“Ohhh what the fuck?” Dallas spurts as he stumbles backwards and falls on his ass. “Fuck, fuck fuck fuck fuck this is fucking bad, dude, ffuuhhhck…”
“What is it?!” Hilter shouts as he runs over to help Dallas up. Dallas doesn’t take the help, he just keeps crawling backwards away from the shack, his butt tracing along the track left by the dragged body. “Dallas, speak!”
But Dallas doesn’t speak, he just puts more distance between himself and what he saw inside that ratty wooden shack.
Gripping the bottle tightly in his hand, Hilter approaches the shack and throws the door open. He raises the bottle above his head, ready to bring it down on the ski mask burglar like the ski mask burglar brought his gun down on Dallas’s brother Johnny, but the bottle just hangs there in the air for a moment as the reality of the situation is processed. Hilter lets his arm fall to his side and he drops the bottle. It lands on a rock but doesn’t shatter.
The ratty shack is a hoarder’s den, there’s no doubt about that. Miscellaneous knickknacks and mundane decor pieces – all stolen from houses on White Road, Barnstatter Path, and Fricker Drive, no doubt – are stacked up haphazardly in the corners and scattered about the uncovered muddy floor. A few things were even hung from the ceiling by thin brown vines, including a handgun which doesn’t seem to have a magazine loaded into the handle. In the center of the shack is a pillar which stands to the height of Hilter’s hip – likely a sawed section of a log the man found along the trail, because there’s no way he could have chopped it himself; hell, Hilter can’t fathom how the man even managed to build this shack – covered in a red tablecloth. At the base of the pillar lies the ski mask burglar, except he’s not wearing his black ski mask. He’s not wearing anything, unfortunately, but his filthy, bulbous body is slathered in a thick coating of mud, so there’s that.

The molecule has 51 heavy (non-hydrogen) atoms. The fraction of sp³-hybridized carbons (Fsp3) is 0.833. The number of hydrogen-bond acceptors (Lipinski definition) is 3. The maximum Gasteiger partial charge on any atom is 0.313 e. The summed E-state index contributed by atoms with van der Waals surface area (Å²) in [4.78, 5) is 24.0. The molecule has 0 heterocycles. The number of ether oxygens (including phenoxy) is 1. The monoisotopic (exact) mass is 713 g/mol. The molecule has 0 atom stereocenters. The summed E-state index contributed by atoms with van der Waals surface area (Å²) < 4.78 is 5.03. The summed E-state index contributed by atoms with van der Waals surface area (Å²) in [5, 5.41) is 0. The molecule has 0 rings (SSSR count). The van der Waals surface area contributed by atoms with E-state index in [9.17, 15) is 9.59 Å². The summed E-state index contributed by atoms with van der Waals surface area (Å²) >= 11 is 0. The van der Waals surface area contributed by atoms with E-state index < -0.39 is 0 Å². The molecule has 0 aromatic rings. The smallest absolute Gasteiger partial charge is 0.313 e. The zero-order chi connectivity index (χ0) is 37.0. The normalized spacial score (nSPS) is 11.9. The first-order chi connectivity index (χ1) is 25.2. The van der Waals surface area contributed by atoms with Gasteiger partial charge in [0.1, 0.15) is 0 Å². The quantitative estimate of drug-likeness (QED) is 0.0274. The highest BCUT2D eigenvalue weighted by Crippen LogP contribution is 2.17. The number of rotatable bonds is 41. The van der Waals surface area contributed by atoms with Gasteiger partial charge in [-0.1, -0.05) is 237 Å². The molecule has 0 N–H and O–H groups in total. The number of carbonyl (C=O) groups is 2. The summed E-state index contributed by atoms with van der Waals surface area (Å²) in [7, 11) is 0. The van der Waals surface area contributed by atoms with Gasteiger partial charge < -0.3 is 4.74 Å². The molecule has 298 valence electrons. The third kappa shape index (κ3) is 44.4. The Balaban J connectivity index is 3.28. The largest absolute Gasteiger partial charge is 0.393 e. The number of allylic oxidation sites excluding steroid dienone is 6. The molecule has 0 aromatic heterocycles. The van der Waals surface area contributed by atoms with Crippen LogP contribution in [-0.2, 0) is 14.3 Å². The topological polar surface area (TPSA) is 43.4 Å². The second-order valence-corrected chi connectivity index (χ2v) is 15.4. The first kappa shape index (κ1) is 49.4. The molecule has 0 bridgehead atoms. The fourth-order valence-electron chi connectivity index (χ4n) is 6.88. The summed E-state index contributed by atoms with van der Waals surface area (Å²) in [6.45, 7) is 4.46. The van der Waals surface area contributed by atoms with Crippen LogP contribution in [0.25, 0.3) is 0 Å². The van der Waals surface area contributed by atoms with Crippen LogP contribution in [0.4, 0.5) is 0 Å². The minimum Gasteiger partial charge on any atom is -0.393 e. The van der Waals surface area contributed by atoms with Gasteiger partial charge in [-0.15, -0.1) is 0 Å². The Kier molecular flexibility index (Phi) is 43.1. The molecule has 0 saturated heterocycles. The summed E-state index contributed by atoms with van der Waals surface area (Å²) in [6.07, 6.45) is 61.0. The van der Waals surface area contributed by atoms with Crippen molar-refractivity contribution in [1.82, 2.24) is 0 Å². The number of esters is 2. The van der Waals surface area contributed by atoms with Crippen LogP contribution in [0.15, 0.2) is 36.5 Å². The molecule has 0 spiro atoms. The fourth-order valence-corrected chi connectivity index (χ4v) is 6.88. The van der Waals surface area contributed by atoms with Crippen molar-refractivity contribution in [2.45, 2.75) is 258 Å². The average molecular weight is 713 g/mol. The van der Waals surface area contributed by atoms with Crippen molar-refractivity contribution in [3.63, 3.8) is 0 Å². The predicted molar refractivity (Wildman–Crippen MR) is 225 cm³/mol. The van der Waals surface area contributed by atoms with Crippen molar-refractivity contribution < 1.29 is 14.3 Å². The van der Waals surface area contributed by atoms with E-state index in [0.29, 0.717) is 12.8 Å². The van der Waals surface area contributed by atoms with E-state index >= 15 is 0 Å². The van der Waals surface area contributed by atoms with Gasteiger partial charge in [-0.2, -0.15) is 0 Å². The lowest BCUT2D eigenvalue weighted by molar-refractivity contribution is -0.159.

The man is also missing his head, along with a semi-circle of flesh and bone between his shoulders… so… there’s also that.
“What… what in the name of God…” Hilter whispers under his breath, but he knows the answer. The boy who told him about this shack, Cooper, his name was; Cooper told him there was a monster living in the Wanaque Reservoir, a massive mutant thing he called The Serpent which screams a banshee’s wail. Cooper said he found The Serpent’s egg and he stole it from the nest, that he ran and ran and ran with the egg in his arms, he ran so fast he missed the turn that would have taken him back to Fricker Drive, and he wound up here. And the ski mask burglar stole the egg from him.
And apparently, The Serpent stole it back.
“This must have happened recently,” Hilter says as he walks into the shack, letting the door slap closed behind him. He bends low and touches two fingers to the ragged bite mark – it’s still wet, but of course it is, it’s pouring right now, the air is easily moist enough to bring a flow to stagnant blood. “This either happened last night or early this morning… but I suppose it doesn’t matter.” Hilter cleans his fingers with the cloth draped over the log – the altar, as the man who once wore a ski mask surely considered it – and then stands up.
Then, he sees the stone sitting on top of the altar. It’s shaped almost like an egg, probably measures about half a foot long and half as wide. It’s not just a rock though, it’s a white crystal, a white quartz crystal with a small growth of lichen sprouting from one edge. Hilter can’t take his eyes off it.